While the decision to entrust a child with a cell phone is an individual one, there is at least one thing that every parent who goes ahead with it should do, regardless of the child's age or responsibility level: Set rules.
One of the biggest mistakes parents can make in this area is to assume their kid knows what is and is not appropriate use. In too many cases, this can lead to overage charges, falling school performance due to distractions and even unsafe practices. The best way to minimize the chance of real problems is to set forth clear rules from the outset, including when and where it's appropriate to use the phone and how many minutes, messages and downloads are allowed per billing cycle.
Even more important, though, are the safety issues. Who is your child texting? What is your child downloading?
Many safety concerns -- and concerns about distraction, for that matter -- can now be handled via parental restrictions that put most of the power in the parents' rather than the child's hands. The options are many and varied. Cell phone and third-party-software companies make it possible to:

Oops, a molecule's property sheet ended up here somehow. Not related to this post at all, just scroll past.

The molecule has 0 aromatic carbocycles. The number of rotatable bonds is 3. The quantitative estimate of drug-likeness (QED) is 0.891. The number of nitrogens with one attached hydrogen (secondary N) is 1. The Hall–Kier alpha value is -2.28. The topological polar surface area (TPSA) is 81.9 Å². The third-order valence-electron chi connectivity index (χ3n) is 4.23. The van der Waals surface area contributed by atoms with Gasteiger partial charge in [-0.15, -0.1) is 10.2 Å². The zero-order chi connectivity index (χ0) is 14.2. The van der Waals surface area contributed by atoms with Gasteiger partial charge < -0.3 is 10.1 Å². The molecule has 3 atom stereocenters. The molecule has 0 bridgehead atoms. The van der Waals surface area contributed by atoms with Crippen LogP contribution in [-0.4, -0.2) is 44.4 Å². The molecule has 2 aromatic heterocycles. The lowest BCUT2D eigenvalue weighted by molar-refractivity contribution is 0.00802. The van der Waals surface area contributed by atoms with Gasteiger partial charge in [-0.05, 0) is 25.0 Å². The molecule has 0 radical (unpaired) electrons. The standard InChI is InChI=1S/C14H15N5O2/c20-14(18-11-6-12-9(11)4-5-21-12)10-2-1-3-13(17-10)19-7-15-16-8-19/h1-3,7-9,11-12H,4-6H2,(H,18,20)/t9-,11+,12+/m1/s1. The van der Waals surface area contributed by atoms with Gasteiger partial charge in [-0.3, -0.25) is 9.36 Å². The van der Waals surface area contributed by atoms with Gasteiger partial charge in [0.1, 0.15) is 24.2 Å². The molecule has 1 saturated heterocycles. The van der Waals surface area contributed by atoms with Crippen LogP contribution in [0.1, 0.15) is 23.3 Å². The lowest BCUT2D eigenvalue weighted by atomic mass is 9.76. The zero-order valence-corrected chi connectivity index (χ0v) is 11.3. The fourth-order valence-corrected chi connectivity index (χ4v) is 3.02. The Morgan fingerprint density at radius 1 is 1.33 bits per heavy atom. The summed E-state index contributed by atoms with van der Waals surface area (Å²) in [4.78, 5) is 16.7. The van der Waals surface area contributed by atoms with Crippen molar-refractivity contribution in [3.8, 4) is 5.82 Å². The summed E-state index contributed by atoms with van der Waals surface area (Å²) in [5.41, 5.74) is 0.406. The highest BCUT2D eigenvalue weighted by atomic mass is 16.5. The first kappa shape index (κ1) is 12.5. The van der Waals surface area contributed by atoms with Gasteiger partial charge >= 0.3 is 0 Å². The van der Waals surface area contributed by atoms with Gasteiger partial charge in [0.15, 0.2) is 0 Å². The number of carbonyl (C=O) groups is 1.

- Restrict the times when a phone can be used
- Decide what it can be used for
- Determine how much data and minutes are allowed before the phone is cut off (except from receiving your calls, of course)
- Set which Web sites and download types can and can't be accessed
- Arrange for copies of text messages to be forwarded to a parent's phone for review, which may spur your child to stop texting friends altogether, if that's what you're going for
These features, of course, cost money, but in many cases they're included in a family-plan bundle that suddenly doesn't cost a whole lot more than what you're paying for yourself. Phone companies have figured out that kids are a big market, and it's in the companies' interest to make it affordable for parents to add on young family members who will no doubt be using cell phones for a long, long time to come.
It's worth noting here that most experts say to avoid Internet-connected and camera-equipped phones for the youngest users, in order to avoid having to address the most difficult cell-phone issues with children who may not completely understand them. Which brings us finally to the question: Who are the recommended "youngest users"?
In general, child-development experts advise parents not to get phones for kids younger than 11. In the end, though, it's an entirely individual decision, and parents are the best ones to determine what their child needs and is ready for -- a determination best made, by the way, out of earshot of "please, please, please!"
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